Concluding: Moral and intellectual failings of a discipline? Rip it up and start again? No future? Get pissed, destroy?
I've covered some of the issues raised in Jesus in an Age of Terror but not all. On this blog I've obviously kept some of the arguments general and avoided individual examples and more specific political analysis: read (/buy) the book if you want the dirt and full arguments. Now I just want to wrap things up...
A major aim of the book is to see how NT scholarship is influenced by and often supportive of contemporary Anglo-American power. Another major aim is to explain why certain movements in NT studies emerged when and where they did. So, for example, one of the reasons why anthropology and discussions of the ‘Mediterranean’ and the Middle East occur by the 1980s is almost certain due to the neo-Orientalism in Anglo-American thought since the 1970s that continues to go hand-in-hand with Anglo-American interests in the Middle East, Arabs, and Muslims since the 1970s. I should add that I am not saying anthropology is no longer useful in NT studies – though certain generalising about Arabs and Mediterraneans needs a serious rethink.
What can be done about some of the problematic scholarship? Well, if scholars are really interested in finding out about Jesus in relation to Judaism, and in fear of sounding a bit preachy, then saying Jesus is ‘really Jewish’, ‘a good Jew’, ‘thoroughly Jewish’ or whatever before telling us that he went beyond, intensified, overrode, rejected various Jewish symbols constructed by scholars, then why not prove it with reference to a wider range of Jewish evidence? If Jesus really overrode family ties in an unparalleled way then why not show that there was no parallel instead of just telling us and ignoring available evidence?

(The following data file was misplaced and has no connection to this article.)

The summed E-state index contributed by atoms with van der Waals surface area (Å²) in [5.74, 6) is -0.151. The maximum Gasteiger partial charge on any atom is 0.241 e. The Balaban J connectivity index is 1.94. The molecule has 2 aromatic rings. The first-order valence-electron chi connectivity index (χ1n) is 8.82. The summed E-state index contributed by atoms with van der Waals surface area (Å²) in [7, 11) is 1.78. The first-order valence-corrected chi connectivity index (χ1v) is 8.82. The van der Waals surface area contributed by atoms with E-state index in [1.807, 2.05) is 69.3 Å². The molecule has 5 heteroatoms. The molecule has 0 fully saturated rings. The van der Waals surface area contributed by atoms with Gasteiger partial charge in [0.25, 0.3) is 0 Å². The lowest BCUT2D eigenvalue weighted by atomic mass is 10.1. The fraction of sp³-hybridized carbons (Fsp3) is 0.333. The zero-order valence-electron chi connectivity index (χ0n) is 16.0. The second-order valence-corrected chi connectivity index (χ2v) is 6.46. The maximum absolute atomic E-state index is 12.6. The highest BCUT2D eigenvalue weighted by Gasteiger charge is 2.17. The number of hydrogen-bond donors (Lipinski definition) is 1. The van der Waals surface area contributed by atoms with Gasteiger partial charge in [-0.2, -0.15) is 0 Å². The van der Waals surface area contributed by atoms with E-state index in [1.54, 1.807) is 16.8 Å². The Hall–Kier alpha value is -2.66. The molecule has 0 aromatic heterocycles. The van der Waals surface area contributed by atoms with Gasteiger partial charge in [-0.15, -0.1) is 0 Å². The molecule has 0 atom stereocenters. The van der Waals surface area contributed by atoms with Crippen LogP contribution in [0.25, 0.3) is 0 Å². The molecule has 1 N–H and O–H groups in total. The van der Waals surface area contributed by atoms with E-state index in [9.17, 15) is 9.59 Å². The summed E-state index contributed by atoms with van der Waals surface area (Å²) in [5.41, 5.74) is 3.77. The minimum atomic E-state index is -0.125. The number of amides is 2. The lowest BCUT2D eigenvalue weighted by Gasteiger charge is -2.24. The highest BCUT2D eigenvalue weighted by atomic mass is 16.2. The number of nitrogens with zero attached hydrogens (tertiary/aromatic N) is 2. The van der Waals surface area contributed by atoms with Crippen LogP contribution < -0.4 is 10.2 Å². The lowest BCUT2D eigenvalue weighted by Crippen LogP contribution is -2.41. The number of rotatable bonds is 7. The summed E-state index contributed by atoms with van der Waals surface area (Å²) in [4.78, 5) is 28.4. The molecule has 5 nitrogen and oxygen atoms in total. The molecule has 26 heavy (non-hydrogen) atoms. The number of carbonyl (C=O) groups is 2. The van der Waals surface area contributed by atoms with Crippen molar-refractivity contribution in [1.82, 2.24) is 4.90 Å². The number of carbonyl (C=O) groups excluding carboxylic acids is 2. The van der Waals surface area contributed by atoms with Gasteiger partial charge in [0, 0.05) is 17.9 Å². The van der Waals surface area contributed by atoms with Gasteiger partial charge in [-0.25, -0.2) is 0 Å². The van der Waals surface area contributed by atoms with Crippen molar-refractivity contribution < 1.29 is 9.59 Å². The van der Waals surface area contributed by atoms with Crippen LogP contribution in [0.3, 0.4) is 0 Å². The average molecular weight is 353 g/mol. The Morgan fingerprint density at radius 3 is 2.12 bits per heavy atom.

Again, as I say, if, as we have been told (and nothing more than that), that Mediterranean people really neglect their own needs, if they really have stifled normal individual psychological development, if they really repress feelings of hurt, if they really abuse children, spouses and the elderly, if they really abuse others physically, emotionally, and spiritually, if they really have blocked mental, emotional and spiritual growth, then such serious allegations not only do we need some evidence but serious, widespread evidence to back it up. If, as we have been told (and nothing more than that), Arabs are supposedly quick to join extremist groups and are not good at coping with defeat in elections then quoting some basically racist scholarship is not really good enough. If a scholar wants to say this is so, why not try and prove it? If Arabs – and let’s not forget how geographically spread Arabs were and are - really do throw their arms around ‘uncontrollably’ then wouldn’t it make sense to prove this instead of just telling us? All these are generally basic points but important nonetheless.
Clearly, there also needs to be some serious questioning of scholarly results and less uncritical acceptance of what scholarly heroes say and write. If arguments are not backed up, why bother taking them seriously? And if there is no attempt to prove these loaded points then people might also want to ask: why should we believe you? Is a quest for academic truth really on the agenda, or something else? Would it not be fair to suggest that unqualified and dangerous generalisations about the ‘other’ are close to being an abuse of academic privilege?
These kinds of generalisations are well worth challenging in the classroom and in academia. Yet, the big problem with this book is that if I am right in my use of the propaganda model and the manufacture of consent then won’t such ideas be dismissed uncritically? Well, depressingly, that’s got to be a clear possibility. I am perfectly aware that certain people will not simply accept that such criticisms of their work are valid. However, my hope – I think this is also a strong possibility - is that some of the crazy stereotypes are avoided in future and that some scholars will be a bit more politically aware of how they construct different groups.
Another problem: is there a natural supportive audience in academic biblical studies for this kind of work? As I said, I could see a situation where academics will not engage properly with such arguments. But I’m actually quite optimistic. There is certainly an audience outside traditional biblical studies at least because there is enough opposition to the abuses of Anglo-American power in this world. I wouldn’t see addressing that kind of a general audience as a bad thing at all to be honest.
To return to an old game on this blog: a place in my heart for anyone who gets the tongue-in-cheek musical allusions in the title… Justin Meggitt isn’t allowed to play!